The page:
Food preparation and storage considerations
Food naturally contains bacteria and some food may contain food poisoning bacteria.
Foods need to be handled correctly to ensure that:
- they do not become contaminated
- that bacteria already in the food do not have an opportunity to grow
It is important to keep raw food totally separate from cooked or ready-to-eat foods.
- If raw food is cooked thoroughly most of these bacteria will be killed
- However, if raw food comes into contact with other food that has already been cooked, or is ready-to-eat, the bacteria can transfer to this food. This is called cross-contamination.
The below information outlines key food preparation and storage considerations.
- Perishable foods supplied must be transported in a refrigerated food vehicle or refrigerated containers.
- The temperature of deliveries should be checked.
- Food that needs refrigeration must be transported at below 5°C.
- Dry goods being delivered need to be checked for unbroken packaging, such as:
- Use separate utensils, chopping boards and other equipment for raw and ready-to-eat foods to avoid cross-contamination.
- If this is not possible, thoroughly wash and sanitise equipment between use.
- Thoroughly wash all fruit and vegetables before use.
- Don't use any food if you cannot guarantee its freshness.
- Raw foods, which are to be cooked, can be safely handled with bare hands (provided hands are clean).
- Cooked or ready-to-eat foods should be handled with utensils such as:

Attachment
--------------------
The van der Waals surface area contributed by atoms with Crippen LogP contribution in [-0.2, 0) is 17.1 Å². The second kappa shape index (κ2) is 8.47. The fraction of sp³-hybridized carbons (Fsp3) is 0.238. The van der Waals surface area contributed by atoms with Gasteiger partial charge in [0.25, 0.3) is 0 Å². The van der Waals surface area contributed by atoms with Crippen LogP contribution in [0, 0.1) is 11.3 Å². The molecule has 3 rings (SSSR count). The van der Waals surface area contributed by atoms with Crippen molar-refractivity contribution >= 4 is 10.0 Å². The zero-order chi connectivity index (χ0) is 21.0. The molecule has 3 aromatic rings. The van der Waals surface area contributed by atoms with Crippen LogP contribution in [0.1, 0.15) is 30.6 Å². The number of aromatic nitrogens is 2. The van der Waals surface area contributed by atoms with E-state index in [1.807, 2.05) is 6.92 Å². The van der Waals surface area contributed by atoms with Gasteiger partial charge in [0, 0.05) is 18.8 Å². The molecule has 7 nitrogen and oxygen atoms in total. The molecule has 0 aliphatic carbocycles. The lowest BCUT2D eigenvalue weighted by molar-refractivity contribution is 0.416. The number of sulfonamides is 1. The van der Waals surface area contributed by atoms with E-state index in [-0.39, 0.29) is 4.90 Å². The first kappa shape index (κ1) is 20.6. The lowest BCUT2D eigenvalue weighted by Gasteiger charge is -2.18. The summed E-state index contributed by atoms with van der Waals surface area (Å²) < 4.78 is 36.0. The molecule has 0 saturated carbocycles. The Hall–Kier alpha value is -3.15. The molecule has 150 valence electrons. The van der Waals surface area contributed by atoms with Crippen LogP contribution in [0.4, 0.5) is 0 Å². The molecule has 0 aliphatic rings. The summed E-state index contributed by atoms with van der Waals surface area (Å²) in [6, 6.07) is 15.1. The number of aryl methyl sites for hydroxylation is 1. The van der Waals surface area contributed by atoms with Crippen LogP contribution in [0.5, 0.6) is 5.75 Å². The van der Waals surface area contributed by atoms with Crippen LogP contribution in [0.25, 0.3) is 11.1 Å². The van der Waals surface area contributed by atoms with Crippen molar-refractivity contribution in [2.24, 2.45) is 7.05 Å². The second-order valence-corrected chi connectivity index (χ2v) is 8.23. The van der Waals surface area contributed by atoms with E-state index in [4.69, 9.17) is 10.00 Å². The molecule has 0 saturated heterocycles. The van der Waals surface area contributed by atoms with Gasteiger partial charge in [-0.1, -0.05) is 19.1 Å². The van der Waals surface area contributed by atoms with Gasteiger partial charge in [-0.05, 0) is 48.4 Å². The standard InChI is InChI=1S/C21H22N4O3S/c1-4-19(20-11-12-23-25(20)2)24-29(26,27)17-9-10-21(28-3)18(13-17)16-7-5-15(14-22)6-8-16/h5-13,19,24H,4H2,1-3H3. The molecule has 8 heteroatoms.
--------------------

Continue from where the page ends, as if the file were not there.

- disposable gloves.
Important — if gloves are worn:
- they must be changed at least hourly or sooner
- if they become torn
- if there is a change in task for example when changing from raw to ready-to-eat food
- always wash hands before putting on gloves
- never touch food with gloves that have been used for cleaning
Cooking and heating food
- Thaw food in the bottom part of the refrigerator before cooking.
- Microwave ovens can be used to thaw food provided that the food is cooked immediately afterwards.
- Never refreeze food that has been thawed.
- All food is thoroughly cooked, especially those of animal origin and ensure the juices run clear.
- If food can be cooked from a frozen state extra care must be taken to ensure the food is cooked right through.
- If reheating food ensure that it is brought to the boil and simmered for at least five minutes.
Storage and display
If food is not stored, displayed or transported correctly the naturally forming bacteria can multiply to dangerous levels. One of the most important factors for growth is temperature with the known danger zone being between 5° and 60°. High risk foods such as meat, dairy products and seafood must spend only the minimum possible time in this zone.
These same foods produced in the form of dried food powders in their original packaging, jars, cans and other containers of which have been processed by heat are not categorised as high risk foods.
Safety can be maintained by correctly storing food:
- controlling the temperature of high risk foods:
- keep cold food below 5°C
- keep hot food above 60°C
- checking equipment, particularly the operating temperatures of refrigerators and freezers including:
- buying a thermometer and monitor temperatures
- immediately reporting malfunctioning equipment to the principal (or campsite owner if at a camp)
- keeping frozen food frozen
- defrosting freezers regularly and not overloading them
- covering food with lids, foil or plastic film
- ensuring food does not remain in storage too long
- once a can is opened, any remaining food should be transferred to a suitable container and labelled with the date
- do not store in the can
- storing chemicals, cleaning equipment and personal belongings away from food preparation and food storage areas
- food that is displayed must either be wrapped or covered
- bain-maries (or hot holding devices) are to keep hot foods above 60°C.
They are not to be used to:
- reheat foods
- stack food above the tray level or else it will not remain sufficiently hot
For more information visit Food — how to keep food at health.vic
Reviewed 10 June 2020